Something you should keep in mind when you start designing a city within your world is the architecture of the buildings. Dropping in a random look of buildings can be ok, but they must have some sort of uniform design that makes them fit together. Sure, we all want to avoid cookie cutter neighborhoods, but we also have to be mindful that the neighborhood has to look like it belongs together.
One of the first things I did when I started designing Johnny’s village was to sketch out various types of houses. I figured if I made them all look different, it would give the village some variation. Then when I put the sketches next to each other, I realized I had a mess. Nothing made sense. One building was well crafted in stone. Another was building completely out of wood. Then I stepped outside in my own neighborhood, and realized that while all the houses look different, the basic architecture was the same.
I’ve learned a bit of things from my brother-in-law and his girlfriend over the last few years. They’re both architects, and like to point out buildings and structures they find “cool” or unique. They also point out that certain elements are needed to fit things together.
This is where I realized that I needed a base design for all the buildings in Johnny’s village. Being a smaller, but newer village, I decided to go with stone structures. I then sketched out a basic building with key attributes that would be unique across the village.
I decided that the roofs should be made of 1’x1′ ceramic like blocks, forged from the clay that is plentiful the ground around the village. These 1’x1′ blocks then laid out, and the seams are sealed with a tar-like material that hardens, and matches the reddish clay colored ceramic blocks.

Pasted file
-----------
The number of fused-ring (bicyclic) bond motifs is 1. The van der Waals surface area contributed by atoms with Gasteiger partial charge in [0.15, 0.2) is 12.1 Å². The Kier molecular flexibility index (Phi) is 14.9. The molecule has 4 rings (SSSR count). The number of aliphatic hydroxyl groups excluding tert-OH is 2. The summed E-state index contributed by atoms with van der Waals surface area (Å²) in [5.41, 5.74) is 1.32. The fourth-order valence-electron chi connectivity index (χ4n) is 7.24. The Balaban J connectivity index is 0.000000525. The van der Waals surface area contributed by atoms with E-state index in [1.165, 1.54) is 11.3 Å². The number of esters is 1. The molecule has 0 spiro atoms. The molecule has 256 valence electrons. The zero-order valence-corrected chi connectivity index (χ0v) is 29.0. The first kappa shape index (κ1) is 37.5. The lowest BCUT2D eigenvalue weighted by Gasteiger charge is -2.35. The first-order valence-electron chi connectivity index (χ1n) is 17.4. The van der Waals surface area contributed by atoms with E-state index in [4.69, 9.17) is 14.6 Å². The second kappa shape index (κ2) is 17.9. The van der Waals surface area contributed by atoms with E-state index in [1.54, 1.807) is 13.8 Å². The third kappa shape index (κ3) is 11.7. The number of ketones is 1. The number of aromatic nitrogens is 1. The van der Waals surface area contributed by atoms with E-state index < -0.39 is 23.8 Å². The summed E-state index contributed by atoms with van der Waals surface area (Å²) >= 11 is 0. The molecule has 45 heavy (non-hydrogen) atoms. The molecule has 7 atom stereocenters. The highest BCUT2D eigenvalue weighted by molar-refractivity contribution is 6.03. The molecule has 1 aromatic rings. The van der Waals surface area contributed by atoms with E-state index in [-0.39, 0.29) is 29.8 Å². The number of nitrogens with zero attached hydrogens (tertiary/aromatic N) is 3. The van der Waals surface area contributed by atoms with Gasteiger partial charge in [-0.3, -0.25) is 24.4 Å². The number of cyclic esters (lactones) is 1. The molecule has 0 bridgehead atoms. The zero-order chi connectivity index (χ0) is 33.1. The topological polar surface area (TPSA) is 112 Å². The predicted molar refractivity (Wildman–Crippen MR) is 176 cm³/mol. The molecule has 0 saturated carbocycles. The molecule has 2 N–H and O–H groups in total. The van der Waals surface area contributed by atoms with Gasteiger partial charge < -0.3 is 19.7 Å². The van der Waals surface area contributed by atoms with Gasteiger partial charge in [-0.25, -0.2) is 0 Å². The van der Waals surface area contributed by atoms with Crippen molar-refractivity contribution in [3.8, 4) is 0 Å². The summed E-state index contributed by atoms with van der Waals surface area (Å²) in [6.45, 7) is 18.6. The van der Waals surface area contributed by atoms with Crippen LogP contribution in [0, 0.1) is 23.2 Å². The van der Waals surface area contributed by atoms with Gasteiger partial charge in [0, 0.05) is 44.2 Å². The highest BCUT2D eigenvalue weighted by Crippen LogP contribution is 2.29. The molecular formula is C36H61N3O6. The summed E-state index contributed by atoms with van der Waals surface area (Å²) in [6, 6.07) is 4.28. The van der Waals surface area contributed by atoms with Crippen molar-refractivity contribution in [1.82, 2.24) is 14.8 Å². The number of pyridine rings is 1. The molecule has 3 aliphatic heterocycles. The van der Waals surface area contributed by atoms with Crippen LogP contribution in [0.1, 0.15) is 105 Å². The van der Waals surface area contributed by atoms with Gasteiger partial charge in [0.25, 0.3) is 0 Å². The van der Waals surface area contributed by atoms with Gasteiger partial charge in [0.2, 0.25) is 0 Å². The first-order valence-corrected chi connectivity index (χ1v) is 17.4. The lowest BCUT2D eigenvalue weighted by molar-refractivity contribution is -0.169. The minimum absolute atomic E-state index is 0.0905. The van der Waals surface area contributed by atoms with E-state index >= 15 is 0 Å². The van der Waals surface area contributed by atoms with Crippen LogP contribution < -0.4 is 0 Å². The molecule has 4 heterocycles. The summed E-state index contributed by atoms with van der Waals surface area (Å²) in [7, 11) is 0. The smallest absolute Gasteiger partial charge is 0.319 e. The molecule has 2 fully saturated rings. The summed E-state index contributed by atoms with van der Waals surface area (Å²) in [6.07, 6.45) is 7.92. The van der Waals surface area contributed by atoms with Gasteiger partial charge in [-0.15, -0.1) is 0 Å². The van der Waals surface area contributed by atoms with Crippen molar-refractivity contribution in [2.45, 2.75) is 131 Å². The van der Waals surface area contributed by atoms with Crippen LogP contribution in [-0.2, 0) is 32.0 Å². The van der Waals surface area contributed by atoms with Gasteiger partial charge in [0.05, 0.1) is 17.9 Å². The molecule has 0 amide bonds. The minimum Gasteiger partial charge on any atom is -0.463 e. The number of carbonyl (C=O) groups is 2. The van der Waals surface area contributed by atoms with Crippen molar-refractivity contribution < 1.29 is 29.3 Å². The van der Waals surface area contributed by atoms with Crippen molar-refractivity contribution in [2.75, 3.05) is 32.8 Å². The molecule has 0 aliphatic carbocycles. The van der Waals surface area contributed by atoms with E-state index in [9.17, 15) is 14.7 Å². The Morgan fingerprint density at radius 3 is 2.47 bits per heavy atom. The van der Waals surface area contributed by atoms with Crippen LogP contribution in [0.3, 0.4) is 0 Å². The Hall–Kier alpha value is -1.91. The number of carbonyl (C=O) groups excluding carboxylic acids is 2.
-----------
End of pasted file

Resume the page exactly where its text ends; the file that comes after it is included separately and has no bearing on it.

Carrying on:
I then decided on a design for the windows. Since this is a small village, and the village does not have a glass forger, the windows will be open, with wooden shutters that can be closed, opening outwards. The shutters have a lock on them as well. There is also a small sill where residents can place things.
After that I decided on a basic door design. Doors are simple things if you think about it. But I wanted a common material. Again, I went for wood, with a small shutter/window system at the top of each one. I found it important for the colors to match the windows as well. Both being a light brown.
Finally, I wanted to find a unique style for the wall structure of the buildings. Stone was the decision, but would the stones be round, and then cemented together, or would the wall be a sold stone wall? I decided to mix this up a bit.
The foundation of each building will be constructed with rounded stones, and cemented together. The walls themselves will look more like textured cement. Basically, what they do when constructing them, is assemble the wall with any large stones they can. If they need to, they split them in half, and pack them in cement best they can. After that, they cement over them, and the texture comes naturally when they smooth it. The stone is then enclosed, and used just to reinforce and construct the wall, while giving the wall a bit of character and style.
I was then able to start sketching out basic buildings. They all looked unique, and are decorated in their own way, but they have a certain type of architecture about them. Their roofs are all molded the same, even though they are shaped in different patterns. Some buildings have chimneys, some don’t, that part didn’t matter, as long as the chimney was of stone design.
Keep basic architecture in mind when building your cities. Don’t try to mash a bunch of designs together without having some kind of unique pieces to tie them together. Avoid the cookie cutter syndrome after you have your basic elements. You’ll soon be building fabulous cities.
Dan Joseph is a Software Engineer/Architect. You can follow him on twitter @iamdanjoseph. If you wish to contact him, please click the contact page, and fill out the form.